Fair trade, handmade goods are not just beautiful, they’re vital. Why? Because at their core each one offers a sustainable and ethical solution for both people and our planet.  As this global pandemic inexorably moves on through the nation of Bangladesh an economic catastrophe is emerging in its wake. Certainly every industry is impacted but for this article we’re focused on what’s happening in the arena of traditional handwoven saris, shawls, blankets and more.

When I first arrived in Bangladesh in 1989, over 1 million handlooms were working and 65% of production was sold locally. Thirty years later there are less than a third of that many hand weavers and just 25% of the handwoven fabrics and goods are sold in country. An awful demise for many reasons. For generations entire village communities have been built, grown and thrived as traditions are passed down and carried on with pride. And these skills are not just those of the weaver weaving the cloth. Dozens of people and whole families are involved in preparing the yarn and warp, setting up the loom, repair and maintenance of all the tools, parts and machinery, transport and delivery to market and so much more.

Here are just a few pics of some of the process:

sustainable textiles - starching yarn

  • The yarn is often not strong enough to take the tension on the loom so at first it’s strengthened with rice starch by 2 or 3 women in different stages.


  • Yarn then gets processed by at least another 2 or 3 women to fill the spools and bobbins with all the colours the fabric design needs.


  • The Weave Master then starts the exacting process of setting every thread in its right order for the final design.

Ethical textiles - threading heddles

  • Another 2 women in their homes then thread each yarn through a system on shafts to keep those yarns in order throughout the weaving.Weavers at the production centre then team up to dress the loom with the warp, shafts and one more threading through a reed so the yarns keep the right density and width.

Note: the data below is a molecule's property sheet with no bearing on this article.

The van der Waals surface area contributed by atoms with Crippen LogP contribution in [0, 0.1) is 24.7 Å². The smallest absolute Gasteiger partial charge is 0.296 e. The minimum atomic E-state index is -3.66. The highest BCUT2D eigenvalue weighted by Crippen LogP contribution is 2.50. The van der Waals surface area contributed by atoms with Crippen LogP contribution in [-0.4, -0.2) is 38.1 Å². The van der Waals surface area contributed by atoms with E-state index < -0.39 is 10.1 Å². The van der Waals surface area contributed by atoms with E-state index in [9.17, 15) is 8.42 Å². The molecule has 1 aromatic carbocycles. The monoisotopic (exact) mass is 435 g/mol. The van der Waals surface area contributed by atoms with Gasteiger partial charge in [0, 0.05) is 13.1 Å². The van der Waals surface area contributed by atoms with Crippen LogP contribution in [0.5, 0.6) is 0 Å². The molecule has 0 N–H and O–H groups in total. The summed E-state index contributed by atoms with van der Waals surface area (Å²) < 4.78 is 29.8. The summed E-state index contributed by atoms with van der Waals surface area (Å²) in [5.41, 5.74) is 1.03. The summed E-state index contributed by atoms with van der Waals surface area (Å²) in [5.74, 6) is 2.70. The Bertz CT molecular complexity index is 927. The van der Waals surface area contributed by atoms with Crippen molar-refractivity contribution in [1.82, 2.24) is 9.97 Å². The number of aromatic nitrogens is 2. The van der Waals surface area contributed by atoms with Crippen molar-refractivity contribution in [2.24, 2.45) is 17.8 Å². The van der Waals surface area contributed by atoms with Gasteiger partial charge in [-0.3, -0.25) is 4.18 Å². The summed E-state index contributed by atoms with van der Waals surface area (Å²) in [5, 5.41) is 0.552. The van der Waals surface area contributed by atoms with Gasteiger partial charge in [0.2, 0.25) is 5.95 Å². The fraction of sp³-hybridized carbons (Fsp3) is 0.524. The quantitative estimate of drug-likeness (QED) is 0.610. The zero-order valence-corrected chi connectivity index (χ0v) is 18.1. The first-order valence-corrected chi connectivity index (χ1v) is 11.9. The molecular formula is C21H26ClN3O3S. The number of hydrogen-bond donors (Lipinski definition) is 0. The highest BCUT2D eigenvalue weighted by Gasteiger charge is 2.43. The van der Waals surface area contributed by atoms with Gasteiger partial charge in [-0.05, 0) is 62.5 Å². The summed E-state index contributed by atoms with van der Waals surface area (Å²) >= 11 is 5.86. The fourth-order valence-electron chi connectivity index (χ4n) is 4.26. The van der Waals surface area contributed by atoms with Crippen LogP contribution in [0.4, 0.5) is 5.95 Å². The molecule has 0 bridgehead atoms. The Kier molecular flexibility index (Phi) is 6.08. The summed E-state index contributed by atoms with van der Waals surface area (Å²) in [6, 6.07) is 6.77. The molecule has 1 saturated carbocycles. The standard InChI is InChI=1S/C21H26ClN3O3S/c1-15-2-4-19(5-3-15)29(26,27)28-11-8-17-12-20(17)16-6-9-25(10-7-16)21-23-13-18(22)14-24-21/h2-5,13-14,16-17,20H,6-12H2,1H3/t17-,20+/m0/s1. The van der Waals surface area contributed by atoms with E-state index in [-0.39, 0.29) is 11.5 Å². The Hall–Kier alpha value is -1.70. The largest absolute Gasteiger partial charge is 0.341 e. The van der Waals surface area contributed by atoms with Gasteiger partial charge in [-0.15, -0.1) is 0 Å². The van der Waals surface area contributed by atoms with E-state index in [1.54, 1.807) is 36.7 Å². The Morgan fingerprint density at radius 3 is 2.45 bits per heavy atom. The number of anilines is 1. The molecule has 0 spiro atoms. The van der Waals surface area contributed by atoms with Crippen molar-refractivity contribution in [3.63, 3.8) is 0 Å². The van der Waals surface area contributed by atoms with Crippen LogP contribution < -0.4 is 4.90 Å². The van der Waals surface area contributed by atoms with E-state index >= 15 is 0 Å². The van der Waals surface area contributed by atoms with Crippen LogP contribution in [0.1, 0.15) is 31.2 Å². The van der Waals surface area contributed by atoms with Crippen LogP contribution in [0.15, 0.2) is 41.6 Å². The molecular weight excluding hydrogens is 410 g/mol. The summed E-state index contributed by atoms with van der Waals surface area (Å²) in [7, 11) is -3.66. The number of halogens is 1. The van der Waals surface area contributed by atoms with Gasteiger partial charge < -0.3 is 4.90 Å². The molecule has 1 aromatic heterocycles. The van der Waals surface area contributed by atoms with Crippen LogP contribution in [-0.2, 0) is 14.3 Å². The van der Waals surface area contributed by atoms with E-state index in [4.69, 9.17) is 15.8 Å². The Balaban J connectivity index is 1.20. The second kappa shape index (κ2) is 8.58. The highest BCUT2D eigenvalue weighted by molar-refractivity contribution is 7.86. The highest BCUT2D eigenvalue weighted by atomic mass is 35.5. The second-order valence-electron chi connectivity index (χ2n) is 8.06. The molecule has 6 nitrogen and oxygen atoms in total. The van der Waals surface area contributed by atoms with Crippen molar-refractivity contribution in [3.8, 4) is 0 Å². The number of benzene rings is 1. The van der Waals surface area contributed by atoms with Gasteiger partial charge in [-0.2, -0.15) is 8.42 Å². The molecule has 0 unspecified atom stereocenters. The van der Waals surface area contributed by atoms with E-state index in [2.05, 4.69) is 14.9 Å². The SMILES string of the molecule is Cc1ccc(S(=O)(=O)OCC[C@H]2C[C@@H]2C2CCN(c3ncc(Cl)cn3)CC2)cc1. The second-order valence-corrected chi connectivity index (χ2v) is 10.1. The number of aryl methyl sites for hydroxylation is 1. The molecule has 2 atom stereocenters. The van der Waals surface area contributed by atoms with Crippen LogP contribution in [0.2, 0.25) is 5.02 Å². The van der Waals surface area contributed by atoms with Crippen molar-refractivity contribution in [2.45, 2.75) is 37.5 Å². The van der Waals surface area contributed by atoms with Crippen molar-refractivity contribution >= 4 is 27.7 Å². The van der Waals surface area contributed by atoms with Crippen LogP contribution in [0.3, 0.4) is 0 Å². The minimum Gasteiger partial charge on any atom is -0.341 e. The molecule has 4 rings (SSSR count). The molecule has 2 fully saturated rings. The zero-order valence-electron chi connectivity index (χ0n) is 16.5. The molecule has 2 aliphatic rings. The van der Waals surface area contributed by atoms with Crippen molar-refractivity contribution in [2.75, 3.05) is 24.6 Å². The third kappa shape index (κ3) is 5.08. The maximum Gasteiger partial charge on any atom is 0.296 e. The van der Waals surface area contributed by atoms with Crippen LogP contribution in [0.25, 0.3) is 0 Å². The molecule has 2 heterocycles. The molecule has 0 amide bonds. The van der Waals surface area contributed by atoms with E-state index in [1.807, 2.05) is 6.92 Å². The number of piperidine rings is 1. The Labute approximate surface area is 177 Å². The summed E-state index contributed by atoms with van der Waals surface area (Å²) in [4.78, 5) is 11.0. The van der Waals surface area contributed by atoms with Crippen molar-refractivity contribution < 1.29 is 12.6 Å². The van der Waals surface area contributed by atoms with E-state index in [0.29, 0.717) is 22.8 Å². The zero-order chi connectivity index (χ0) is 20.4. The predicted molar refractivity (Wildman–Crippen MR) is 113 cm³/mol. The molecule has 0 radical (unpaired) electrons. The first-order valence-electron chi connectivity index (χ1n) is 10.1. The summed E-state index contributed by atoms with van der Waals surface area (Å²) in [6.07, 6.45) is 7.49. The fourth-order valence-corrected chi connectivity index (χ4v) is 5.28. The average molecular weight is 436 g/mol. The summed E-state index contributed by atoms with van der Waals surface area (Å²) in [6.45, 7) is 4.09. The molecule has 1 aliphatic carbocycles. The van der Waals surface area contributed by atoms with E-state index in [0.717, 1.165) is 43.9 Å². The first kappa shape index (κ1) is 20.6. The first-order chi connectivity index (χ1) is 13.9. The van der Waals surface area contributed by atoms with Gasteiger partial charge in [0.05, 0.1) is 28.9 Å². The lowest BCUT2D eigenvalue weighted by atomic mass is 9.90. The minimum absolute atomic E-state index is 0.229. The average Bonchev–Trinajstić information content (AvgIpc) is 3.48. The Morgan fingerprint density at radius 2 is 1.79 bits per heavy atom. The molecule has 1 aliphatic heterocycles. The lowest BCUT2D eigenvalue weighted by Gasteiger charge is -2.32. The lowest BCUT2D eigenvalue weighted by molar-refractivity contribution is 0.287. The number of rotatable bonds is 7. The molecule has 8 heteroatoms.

• Only then does the weaver sit at the loom and begin that hypnotic rhythm. Coordinating hands, eyes, feet, in fact the whole body to ensure an evenly woven fabric emerges.


  • Depending on the design an experienced weaver creates 5 – 12 yards of fabric a day.

Weaving handloom fabricAnd these are just a few of the many people involved in creating a handwoven fabric – isn’t that amazing! Just how many livelihoods are maintained, how many communities are strengthened, how much health our environment enjoys! When we live a holistic life the impact is exponential for others and for ourselves. Our resources, time and money are then invested not simply spent, we choose more wisely and recognise that we really are all in this together to keep both people and planet as fruitful as possible for each other.

If you’re an ethically minded maker looking for truly ethically sourced handmade fabrics please check out our Facebook Shop. Lots of beauties there and more to come. If you’re a designer/maker looking for more than 10yds, just drop me a line for wholesale prices.

Try a small sewing project of your own or be sure and buy fair trade, hand made gifts and goods for you, your family and your home – every one of us will benefit … Thank You!

Jackie Corlett
Founder & Creative Director
Motif Handmade

To keep posted on the #handmaderesolution and other issues of sustainability, please use the # and join our Eletter list here. We’ll help fuel your part in it!


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